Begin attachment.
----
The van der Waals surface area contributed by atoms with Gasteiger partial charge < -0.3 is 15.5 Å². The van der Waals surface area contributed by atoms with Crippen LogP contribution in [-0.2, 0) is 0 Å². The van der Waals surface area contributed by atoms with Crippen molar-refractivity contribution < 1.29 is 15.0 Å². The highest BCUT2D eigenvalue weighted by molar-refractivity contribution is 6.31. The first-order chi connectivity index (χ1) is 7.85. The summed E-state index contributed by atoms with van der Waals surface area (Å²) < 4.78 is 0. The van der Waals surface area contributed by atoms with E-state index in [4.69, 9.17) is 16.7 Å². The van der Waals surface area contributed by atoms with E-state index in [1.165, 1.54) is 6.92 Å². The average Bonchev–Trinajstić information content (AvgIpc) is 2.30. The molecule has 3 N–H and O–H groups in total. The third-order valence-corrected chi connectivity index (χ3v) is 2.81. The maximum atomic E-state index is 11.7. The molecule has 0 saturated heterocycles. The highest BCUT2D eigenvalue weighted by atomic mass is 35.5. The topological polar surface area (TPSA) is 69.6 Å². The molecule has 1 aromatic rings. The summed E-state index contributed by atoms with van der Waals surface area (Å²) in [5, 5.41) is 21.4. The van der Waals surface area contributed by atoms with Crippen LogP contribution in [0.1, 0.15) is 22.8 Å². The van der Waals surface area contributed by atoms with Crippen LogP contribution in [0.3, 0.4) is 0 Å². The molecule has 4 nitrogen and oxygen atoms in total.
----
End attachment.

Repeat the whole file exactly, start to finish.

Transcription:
The van der Waals surface area contributed by atoms with Gasteiger partial charge < -0.3 is 15.5 Å². The van der Waals surface area contributed by atoms with Crippen LogP contribution in [-0.2, 0) is 0 Å². The van der Waals surface area contributed by atoms with Crippen molar-refractivity contribution < 1.29 is 15.0 Å². The highest BCUT2D eigenvalue weighted by molar-refractivity contribution is 6.31. The first-order chi connectivity index (χ1) is 7.85. The summed E-state index contributed by atoms with van der Waals surface area (Å²) < 4.78 is 0. The van der Waals surface area contributed by atoms with E-state index in [4.69, 9.17) is 16.7 Å². The van der Waals surface area contributed by atoms with E-state index in [1.165, 1.54) is 6.92 Å². The average Bonchev–Trinajstić information content (AvgIpc) is 2.30. The molecule has 3 N–H and O–H groups in total. The third-order valence-corrected chi connectivity index (χ3v) is 2.81. The maximum atomic E-state index is 11.7. The molecule has 0 saturated heterocycles. The highest BCUT2D eigenvalue weighted by atomic mass is 35.5. The topological polar surface area (TPSA) is 69.6 Å². The molecule has 1 aromatic rings. The summed E-state index contributed by atoms with van der Waals surface area (Å²) in [5, 5.41) is 21.4. The van der Waals surface area contributed by atoms with Crippen LogP contribution in [0.1, 0.15) is 22.8 Å². The van der Waals surface area contributed by atoms with Crippen LogP contribution in [0.3, 0.4) is 0 Å². The molecule has 4 nitrogen and oxygen atoms in total.